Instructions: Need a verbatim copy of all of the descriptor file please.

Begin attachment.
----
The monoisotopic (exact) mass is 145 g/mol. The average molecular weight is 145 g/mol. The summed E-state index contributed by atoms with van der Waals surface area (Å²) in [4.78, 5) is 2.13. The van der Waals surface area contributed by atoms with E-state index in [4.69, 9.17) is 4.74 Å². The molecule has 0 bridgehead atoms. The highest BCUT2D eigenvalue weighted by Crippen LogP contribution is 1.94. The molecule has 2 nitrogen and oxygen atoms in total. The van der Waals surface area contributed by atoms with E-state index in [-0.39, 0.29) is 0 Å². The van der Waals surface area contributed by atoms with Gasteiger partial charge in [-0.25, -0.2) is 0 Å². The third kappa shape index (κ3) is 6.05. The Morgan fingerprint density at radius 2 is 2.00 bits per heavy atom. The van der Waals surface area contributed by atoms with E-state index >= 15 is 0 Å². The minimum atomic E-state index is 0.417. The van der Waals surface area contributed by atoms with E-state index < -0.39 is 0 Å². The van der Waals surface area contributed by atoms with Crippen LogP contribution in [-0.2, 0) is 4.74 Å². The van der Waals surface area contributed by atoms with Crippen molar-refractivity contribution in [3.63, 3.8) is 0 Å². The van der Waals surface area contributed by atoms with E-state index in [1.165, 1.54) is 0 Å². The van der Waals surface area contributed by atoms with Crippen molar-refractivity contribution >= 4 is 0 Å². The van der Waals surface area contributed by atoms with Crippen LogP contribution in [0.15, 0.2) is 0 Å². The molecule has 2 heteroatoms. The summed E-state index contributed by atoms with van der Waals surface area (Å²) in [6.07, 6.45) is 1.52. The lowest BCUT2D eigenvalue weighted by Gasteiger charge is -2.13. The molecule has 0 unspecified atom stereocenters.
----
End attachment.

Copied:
The monoisotopic (exact) mass is 145 g/mol. The average molecular weight is 145 g/mol. The summed E-state index contributed by atoms with van der Waals surface area (Å²) in [4.78, 5) is 2.13. The van der Waals surface area contributed by atoms with E-state index in [4.69, 9.17) is 4.74 Å². The molecule has 0 bridgehead atoms. The highest BCUT2D eigenvalue weighted by Crippen LogP contribution is 1.94. The molecule has 2 nitrogen and oxygen atoms in total. The van der Waals surface area contributed by atoms with E-state index in [-0.39, 0.29) is 0 Å². The van der Waals surface area contributed by atoms with Gasteiger partial charge in [-0.25, -0.2) is 0 Å². The third kappa shape index (κ3) is 6.05. The Morgan fingerprint density at radius 2 is 2.00 bits per heavy atom. The van der Waals surface area contributed by atoms with E-state index >= 15 is 0 Å². The minimum atomic E-state index is 0.417. The van der Waals surface area contributed by atoms with E-state index < -0.39 is 0 Å². The van der Waals surface area contributed by atoms with Crippen LogP contribution in [-0.2, 0) is 4.74 Å². The van der Waals surface area contributed by atoms with Crippen molar-refractivity contribution in [3.63, 3.8) is 0 Å². The van der Waals surface area contributed by atoms with E-state index in [1.165, 1.54) is 0 Å². The van der Waals surface area contributed by atoms with Crippen molar-refractivity contribution >= 4 is 0 Å². The van der Waals surface area contributed by atoms with Crippen LogP contribution in [0.15, 0.2) is 0 Å². The molecule has 2 heteroatoms. The summed E-state index contributed by atoms with van der Waals surface area (Å²) in [6.07, 6.45) is 1.52. The lowest BCUT2D eigenvalue weighted by Gasteiger charge is -2.13. The molecule has 0 unspecified atom stereocenters.